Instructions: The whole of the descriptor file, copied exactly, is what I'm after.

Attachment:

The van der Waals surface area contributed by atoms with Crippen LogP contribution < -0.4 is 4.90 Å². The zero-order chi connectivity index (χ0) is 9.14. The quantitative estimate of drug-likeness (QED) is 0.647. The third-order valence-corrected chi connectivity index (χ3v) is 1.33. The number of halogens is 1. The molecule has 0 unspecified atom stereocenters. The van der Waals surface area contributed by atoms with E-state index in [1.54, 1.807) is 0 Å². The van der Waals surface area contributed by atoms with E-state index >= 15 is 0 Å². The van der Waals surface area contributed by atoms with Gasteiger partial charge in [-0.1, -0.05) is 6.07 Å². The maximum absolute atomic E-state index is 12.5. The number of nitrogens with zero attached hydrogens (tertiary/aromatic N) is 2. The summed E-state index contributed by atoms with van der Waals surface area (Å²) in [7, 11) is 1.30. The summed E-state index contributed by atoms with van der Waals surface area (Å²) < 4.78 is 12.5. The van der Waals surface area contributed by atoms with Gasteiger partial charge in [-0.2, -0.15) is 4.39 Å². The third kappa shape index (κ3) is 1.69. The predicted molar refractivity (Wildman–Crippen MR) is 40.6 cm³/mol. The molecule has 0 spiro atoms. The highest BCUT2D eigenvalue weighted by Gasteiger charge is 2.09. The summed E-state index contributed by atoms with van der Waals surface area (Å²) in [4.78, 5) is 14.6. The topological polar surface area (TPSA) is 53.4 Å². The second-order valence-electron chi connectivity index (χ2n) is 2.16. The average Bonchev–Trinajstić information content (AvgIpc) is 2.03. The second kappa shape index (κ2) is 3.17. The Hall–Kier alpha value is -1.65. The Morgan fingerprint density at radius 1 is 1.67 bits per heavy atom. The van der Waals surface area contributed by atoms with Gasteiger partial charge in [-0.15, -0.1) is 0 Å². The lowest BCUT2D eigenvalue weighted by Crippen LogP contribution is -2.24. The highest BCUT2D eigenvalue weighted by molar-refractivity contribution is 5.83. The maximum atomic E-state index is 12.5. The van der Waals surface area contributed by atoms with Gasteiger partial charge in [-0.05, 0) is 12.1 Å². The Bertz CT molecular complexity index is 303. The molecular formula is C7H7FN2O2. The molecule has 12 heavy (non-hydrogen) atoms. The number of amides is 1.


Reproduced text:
The van der Waals surface area contributed by atoms with Crippen LogP contribution < -0.4 is 4.90 Å². The zero-order chi connectivity index (χ0) is 9.14. The quantitative estimate of drug-likeness (QED) is 0.647. The third-order valence-corrected chi connectivity index (χ3v) is 1.33. The number of halogens is 1. The molecule has 0 unspecified atom stereocenters. The van der Waals surface area contributed by atoms with E-state index in [1.54, 1.807) is 0 Å². The van der Waals surface area contributed by atoms with E-state index >= 15 is 0 Å². The van der Waals surface area contributed by atoms with Gasteiger partial charge in [-0.1, -0.05) is 6.07 Å². The maximum absolute atomic E-state index is 12.5. The number of nitrogens with zero attached hydrogens (tertiary/aromatic N) is 2. The summed E-state index contributed by atoms with van der Waals surface area (Å²) in [7, 11) is 1.30. The summed E-state index contributed by atoms with van der Waals surface area (Å²) < 4.78 is 12.5. The van der Waals surface area contributed by atoms with Gasteiger partial charge in [-0.2, -0.15) is 4.39 Å². The third kappa shape index (κ3) is 1.69. The predicted molar refractivity (Wildman–Crippen MR) is 40.6 cm³/mol. The molecule has 0 spiro atoms. The highest BCUT2D eigenvalue weighted by Gasteiger charge is 2.09. The summed E-state index contributed by atoms with van der Waals surface area (Å²) in [4.78, 5) is 14.6. The topological polar surface area (TPSA) is 53.4 Å². The second-order valence-electron chi connectivity index (χ2n) is 2.16. The average Bonchev–Trinajstić information content (AvgIpc) is 2.03. The second kappa shape index (κ2) is 3.17. The Hall–Kier alpha value is -1.65. The Morgan fingerprint density at radius 1 is 1.67 bits per heavy atom. The van der Waals surface area contributed by atoms with Gasteiger partial charge in [-0.15, -0.1) is 0 Å². The lowest BCUT2D eigenvalue weighted by Crippen LogP contribution is -2.24. The highest BCUT2D eigenvalue weighted by molar-refractivity contribution is 5.83. The maximum atomic E-state index is 12.5. The van der Waals surface area contributed by atoms with Gasteiger partial charge in [-0.05, 0) is 12.1 Å². The Bertz CT molecular complexity index is 303. The molecular formula is C7H7FN2O2. The molecule has 12 heavy (non-hydrogen) atoms. The number of amides is 1.